Working For Crust Isn't Always Rude Mechanics

9 February 2016 | 3:01 pm | Dave Drayton

"I find [intelligent characters] very challenging, but that's why I do them as well."

Josh McConville doesn't seem overly eager to give much credence to the conception of acting as art; for him it's a job, something to "put food on the table". At times it seems like he views his occupation as being no different from that of a cab driver or dentist. The thing is — whether playing the giddy Garry Lejeune in Noises Off or the brutish Brett Sprague in The Boys — McConville brings an absolute artistry to his acting, even if getting him to talk about it can seem like pulling teeth.

If the artistry is evident in his acting, the means to an ends conception of it is as obvious in his work ethic.

"In my opinion Hamlet is the smartest character written and in the English canon..."

Including rehearsal time McConville spent just under six months in the title role for Bell Shakespeare's production of Hamlet last year, directed by Damien Ryan. After touring the country he got just two weeks off in December before starting work on Arcadia. Nine days after that wraps McConville will return to the Opera House's Drama Theatre for a six-week run of Noel Coward's Hay Fever. In September he returns to that very same stage to play Bottom in a Sydney Theatre Company production of A Midsummer Night's Dream, with Kip Williams directing.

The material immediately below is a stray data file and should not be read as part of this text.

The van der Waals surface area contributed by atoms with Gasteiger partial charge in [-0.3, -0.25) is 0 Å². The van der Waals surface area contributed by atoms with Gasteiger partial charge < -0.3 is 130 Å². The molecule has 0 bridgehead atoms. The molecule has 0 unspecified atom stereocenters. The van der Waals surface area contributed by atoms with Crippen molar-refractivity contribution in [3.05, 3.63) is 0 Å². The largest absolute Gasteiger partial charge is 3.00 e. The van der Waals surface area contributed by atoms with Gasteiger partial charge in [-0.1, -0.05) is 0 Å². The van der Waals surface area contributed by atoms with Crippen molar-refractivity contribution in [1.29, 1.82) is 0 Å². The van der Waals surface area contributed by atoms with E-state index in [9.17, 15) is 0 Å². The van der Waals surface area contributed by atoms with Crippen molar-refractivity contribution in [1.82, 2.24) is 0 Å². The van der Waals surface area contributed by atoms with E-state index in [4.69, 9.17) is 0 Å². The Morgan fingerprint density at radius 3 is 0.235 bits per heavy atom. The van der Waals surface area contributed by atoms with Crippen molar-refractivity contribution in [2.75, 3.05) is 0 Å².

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"More time off would've been nice, but you've got to put food on the table...

"It was awesome to part ways with Hamlet, it was good... but also sad, there is a lot of memories with that play and, you know, this is sounding a bit wanky, but it was sort of life-changing in terms of what it taught me and the confidence I gained as an actor, my technique developed, things like that... And that play, you can never get right, to do it every night, you could do it for three years and never nail it, so it was exciting but sad at the same time."

Ahead of the life-changing role McConville spoke of the daunting task of tackling a character of such intelligence, not that he's any less capable of playing smarter characters, from the lovelorn inventor Dean in 2014 time-travel romcom The Infinite Man, or the pompous scholar Bernard in Tom Stoppard's Arcadia.

"In my opinion Hamlet is the smartest character written and in the English canon and playing someone like that, with his philosophies and ideologies and existentialism, you can never fathom the ideas that he comes up with, whereas Bernard is not really on the same level as Hamlet I think."

With a hefty dose of mathematical theory, Arcadia deftly links two stories separated by two centuries and encompasses some of humanity's most important scientific discoveries, all while simultaneously being a romance, comedy, and thriller.

"I find [intelligent characters] very challenging, but that's why I do them as well," McConville explains, before checking himself. "But also, you know, it's a job at the end of the day, and they're roles that I am offered and I take them."

The theory, according to McConville, is that simple. But still, something of the artist emerges as he explains the current job.

"With Stoppard it's a linguistic, sort of dexterous battle, and if you get your tongue around that — you know, 'trippingly off the tongue', as Hamlet says — it sort of does the work for you."